Neutralization of two North American coral snake venoms with United States and Mexican antivenoms

Elda E Sánchez, Juan C Lopez-Johnston, Alexis Rodríguez-Acosta, John C Pérez
Toxicon: Official Journal of the International Society on Toxinology 2008, 51 (2): 297-303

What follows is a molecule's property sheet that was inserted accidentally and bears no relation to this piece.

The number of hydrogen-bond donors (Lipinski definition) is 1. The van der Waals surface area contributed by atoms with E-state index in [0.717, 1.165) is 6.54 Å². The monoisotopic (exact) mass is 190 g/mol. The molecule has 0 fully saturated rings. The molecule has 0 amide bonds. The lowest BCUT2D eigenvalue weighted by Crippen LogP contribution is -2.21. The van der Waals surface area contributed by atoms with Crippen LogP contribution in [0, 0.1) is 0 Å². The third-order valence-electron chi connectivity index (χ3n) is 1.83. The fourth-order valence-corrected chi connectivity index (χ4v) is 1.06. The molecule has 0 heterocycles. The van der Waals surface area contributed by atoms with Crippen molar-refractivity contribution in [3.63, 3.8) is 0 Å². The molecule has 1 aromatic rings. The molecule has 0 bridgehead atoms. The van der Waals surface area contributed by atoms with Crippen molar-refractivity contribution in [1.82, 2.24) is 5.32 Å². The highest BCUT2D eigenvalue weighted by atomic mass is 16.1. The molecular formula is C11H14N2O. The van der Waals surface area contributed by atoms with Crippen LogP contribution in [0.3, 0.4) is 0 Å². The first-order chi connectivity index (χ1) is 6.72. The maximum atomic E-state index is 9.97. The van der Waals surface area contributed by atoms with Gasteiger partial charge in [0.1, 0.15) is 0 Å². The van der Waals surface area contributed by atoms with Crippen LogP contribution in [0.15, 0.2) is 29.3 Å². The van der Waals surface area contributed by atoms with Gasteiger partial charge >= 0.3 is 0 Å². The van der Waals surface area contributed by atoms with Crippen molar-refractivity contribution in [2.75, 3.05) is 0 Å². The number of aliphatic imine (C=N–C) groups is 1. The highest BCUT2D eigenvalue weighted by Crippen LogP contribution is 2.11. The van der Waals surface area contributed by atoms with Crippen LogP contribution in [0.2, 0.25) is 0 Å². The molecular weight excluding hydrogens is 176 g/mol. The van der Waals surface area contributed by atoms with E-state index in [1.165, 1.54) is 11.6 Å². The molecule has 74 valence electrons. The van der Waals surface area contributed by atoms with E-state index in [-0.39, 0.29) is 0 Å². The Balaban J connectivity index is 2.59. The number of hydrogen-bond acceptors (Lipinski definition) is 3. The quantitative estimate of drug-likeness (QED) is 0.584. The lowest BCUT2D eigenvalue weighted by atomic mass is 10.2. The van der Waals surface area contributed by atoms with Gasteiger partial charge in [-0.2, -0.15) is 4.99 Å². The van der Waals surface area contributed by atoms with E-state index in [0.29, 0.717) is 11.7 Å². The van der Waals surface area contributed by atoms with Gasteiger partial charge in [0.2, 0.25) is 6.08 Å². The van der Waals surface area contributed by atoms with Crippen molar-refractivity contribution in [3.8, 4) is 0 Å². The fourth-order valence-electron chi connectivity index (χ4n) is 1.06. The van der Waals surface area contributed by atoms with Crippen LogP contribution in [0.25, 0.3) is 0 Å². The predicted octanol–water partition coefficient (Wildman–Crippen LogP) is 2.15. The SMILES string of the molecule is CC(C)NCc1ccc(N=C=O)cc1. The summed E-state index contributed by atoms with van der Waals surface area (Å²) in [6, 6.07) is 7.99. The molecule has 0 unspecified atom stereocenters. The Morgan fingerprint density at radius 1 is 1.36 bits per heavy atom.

Elapid snakes throughout the world are considered very lethal, containing neurotoxic venoms that affect the nervous system. When humans are envenomated it is considered a serious medical emergency, and antivenom is the main form of treatment considered, in spite of the fact that some patients may only survive under intensive therapy treatment such as respiratory support. Coral snakes are part of the family Elapidae and envenomations by these snakes are very low (<2% of total snakebites) in most countries from southeastern United States to Argentina. In the United States, there are only two species of coral snakes of medical importance that belong to the Micrurus genera: Micrurus fulvius fulvius (Eastern coral snake) and Micrurus tener tener (Texas coral snake). In 2006, Wyeth pharmaceutical notified customers that the production of the North American coral snake antivenin (NACSA) in the US was discontinued and adequate supplies were available to meet historical needs through the end of October 2008; and therefore, it is of utmost important to consider other antivenoms as alternatives for the treatment of coral snake envenoming. One logical alternative is the coral snake antivenom, Coralmyn, produced by the Mexican company, Bioclon. In order to compare neutralization between NACSA and Coralmyn antivenoms with the North American coral snake venoms, the venom lethal doses (LD(50)) and antivenom effective doses (ED(50)) were determined in 18-20 g, female, BALB/c mice. Additionally, venom comparisons were determined through a non-reduced SDS-PAGE for M.f.fulvius, M.t.tener and the Mexican coral snake venom, Micrurus nigrocinctus nigrocinctus. Coralmyn antivenom was able to effectively neutralize three LD(50) doses of all venom from both M.t.tener and M.f.fulvius, while Wyeth antivenom only neutralized M.f.fulvius venom and was not effective in neutralizing three LD(50) doses of M.t.tener venom. Coralmyn is effective in the neutralization of both clinically important coral snake venoms in the US.

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